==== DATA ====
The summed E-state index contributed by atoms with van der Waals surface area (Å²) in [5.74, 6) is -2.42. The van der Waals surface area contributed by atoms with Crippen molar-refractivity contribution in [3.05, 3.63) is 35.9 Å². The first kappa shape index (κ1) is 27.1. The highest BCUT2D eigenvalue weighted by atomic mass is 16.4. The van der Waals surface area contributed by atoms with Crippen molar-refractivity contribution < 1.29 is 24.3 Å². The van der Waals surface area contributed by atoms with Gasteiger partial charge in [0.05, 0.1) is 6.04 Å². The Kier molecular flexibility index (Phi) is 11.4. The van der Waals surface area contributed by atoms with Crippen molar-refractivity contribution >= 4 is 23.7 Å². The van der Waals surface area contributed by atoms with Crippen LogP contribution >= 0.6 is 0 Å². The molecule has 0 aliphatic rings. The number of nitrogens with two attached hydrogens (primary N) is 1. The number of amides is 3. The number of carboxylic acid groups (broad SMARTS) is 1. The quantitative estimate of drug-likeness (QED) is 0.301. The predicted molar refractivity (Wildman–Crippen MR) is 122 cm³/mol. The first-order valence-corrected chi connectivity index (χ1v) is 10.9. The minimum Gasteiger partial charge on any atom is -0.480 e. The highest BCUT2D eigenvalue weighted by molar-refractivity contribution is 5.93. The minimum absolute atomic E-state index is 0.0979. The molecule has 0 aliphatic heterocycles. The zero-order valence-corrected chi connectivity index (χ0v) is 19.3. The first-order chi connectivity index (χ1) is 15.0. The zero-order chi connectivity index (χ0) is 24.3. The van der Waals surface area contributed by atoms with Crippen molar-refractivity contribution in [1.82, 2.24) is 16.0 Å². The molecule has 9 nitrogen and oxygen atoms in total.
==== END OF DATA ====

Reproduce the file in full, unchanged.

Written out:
The summed E-state index contributed by atoms with van der Waals surface area (Å²) in [5.74, 6) is -2.42. The van der Waals surface area contributed by atoms with Crippen molar-refractivity contribution in [3.05, 3.63) is 35.9 Å². The first kappa shape index (κ1) is 27.1. The highest BCUT2D eigenvalue weighted by atomic mass is 16.4. The van der Waals surface area contributed by atoms with Crippen molar-refractivity contribution < 1.29 is 24.3 Å². The van der Waals surface area contributed by atoms with Gasteiger partial charge in [0.05, 0.1) is 6.04 Å². The Kier molecular flexibility index (Phi) is 11.4. The van der Waals surface area contributed by atoms with Crippen molar-refractivity contribution >= 4 is 23.7 Å². The van der Waals surface area contributed by atoms with Crippen LogP contribution >= 0.6 is 0 Å². The molecule has 0 aliphatic rings. The number of nitrogens with two attached hydrogens (primary N) is 1. The number of amides is 3. The number of carboxylic acid groups (broad SMARTS) is 1. The quantitative estimate of drug-likeness (QED) is 0.301. The predicted molar refractivity (Wildman–Crippen MR) is 122 cm³/mol. The first-order valence-corrected chi connectivity index (χ1v) is 10.9. The minimum Gasteiger partial charge on any atom is -0.480 e. The highest BCUT2D eigenvalue weighted by molar-refractivity contribution is 5.93. The minimum absolute atomic E-state index is 0.0979. The molecule has 0 aliphatic heterocycles. The zero-order valence-corrected chi connectivity index (χ0v) is 19.3. The first-order chi connectivity index (χ1) is 15.0. The zero-order chi connectivity index (χ0) is 24.3. The van der Waals surface area contributed by atoms with Crippen molar-refractivity contribution in [1.82, 2.24) is 16.0 Å². The molecule has 9 nitrogen and oxygen atoms in total.